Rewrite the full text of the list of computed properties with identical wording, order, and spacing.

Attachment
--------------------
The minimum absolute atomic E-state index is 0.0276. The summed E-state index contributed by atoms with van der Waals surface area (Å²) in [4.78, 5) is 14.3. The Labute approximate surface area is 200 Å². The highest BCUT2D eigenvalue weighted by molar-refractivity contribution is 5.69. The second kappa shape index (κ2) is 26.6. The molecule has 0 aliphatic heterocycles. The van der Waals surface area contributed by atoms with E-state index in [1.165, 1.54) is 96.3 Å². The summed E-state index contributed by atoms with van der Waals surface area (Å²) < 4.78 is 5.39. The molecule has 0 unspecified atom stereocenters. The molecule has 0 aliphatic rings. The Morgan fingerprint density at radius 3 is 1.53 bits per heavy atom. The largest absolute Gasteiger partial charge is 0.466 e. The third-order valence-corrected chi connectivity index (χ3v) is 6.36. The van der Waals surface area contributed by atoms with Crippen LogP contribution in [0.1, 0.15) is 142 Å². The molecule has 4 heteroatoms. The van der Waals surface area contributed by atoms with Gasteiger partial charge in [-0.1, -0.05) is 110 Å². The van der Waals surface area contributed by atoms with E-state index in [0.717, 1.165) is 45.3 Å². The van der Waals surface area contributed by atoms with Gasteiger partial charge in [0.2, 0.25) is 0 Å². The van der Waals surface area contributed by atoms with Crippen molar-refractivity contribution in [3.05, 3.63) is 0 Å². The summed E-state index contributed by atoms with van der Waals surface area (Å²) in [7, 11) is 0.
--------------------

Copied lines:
The minimum absolute atomic E-state index is 0.0276. The summed E-state index contributed by atoms with van der Waals surface area (Å²) in [4.78, 5) is 14.3. The Labute approximate surface area is 200 Å². The highest BCUT2D eigenvalue weighted by molar-refractivity contribution is 5.69. The second kappa shape index (κ2) is 26.6. The molecule has 0 aliphatic heterocycles. The van der Waals surface area contributed by atoms with E-state index in [1.165, 1.54) is 96.3 Å². The summed E-state index contributed by atoms with van der Waals surface area (Å²) < 4.78 is 5.39. The molecule has 0 unspecified atom stereocenters. The molecule has 0 aliphatic rings. The Morgan fingerprint density at radius 3 is 1.53 bits per heavy atom. The largest absolute Gasteiger partial charge is 0.466 e. The third-order valence-corrected chi connectivity index (χ3v) is 6.36. The van der Waals surface area contributed by atoms with Crippen LogP contribution in [0.1, 0.15) is 142 Å². The molecule has 4 heteroatoms. The van der Waals surface area contributed by atoms with Gasteiger partial charge in [-0.1, -0.05) is 110 Å². The van der Waals surface area contributed by atoms with E-state index in [0.717, 1.165) is 45.3 Å². The van der Waals surface area contributed by atoms with Gasteiger partial charge in [0.2, 0.25) is 0 Å². The van der Waals surface area contributed by atoms with Crippen molar-refractivity contribution in [3.05, 3.63) is 0 Å². The summed E-state index contributed by atoms with van der Waals surface area (Å²) in [7, 11) is 0.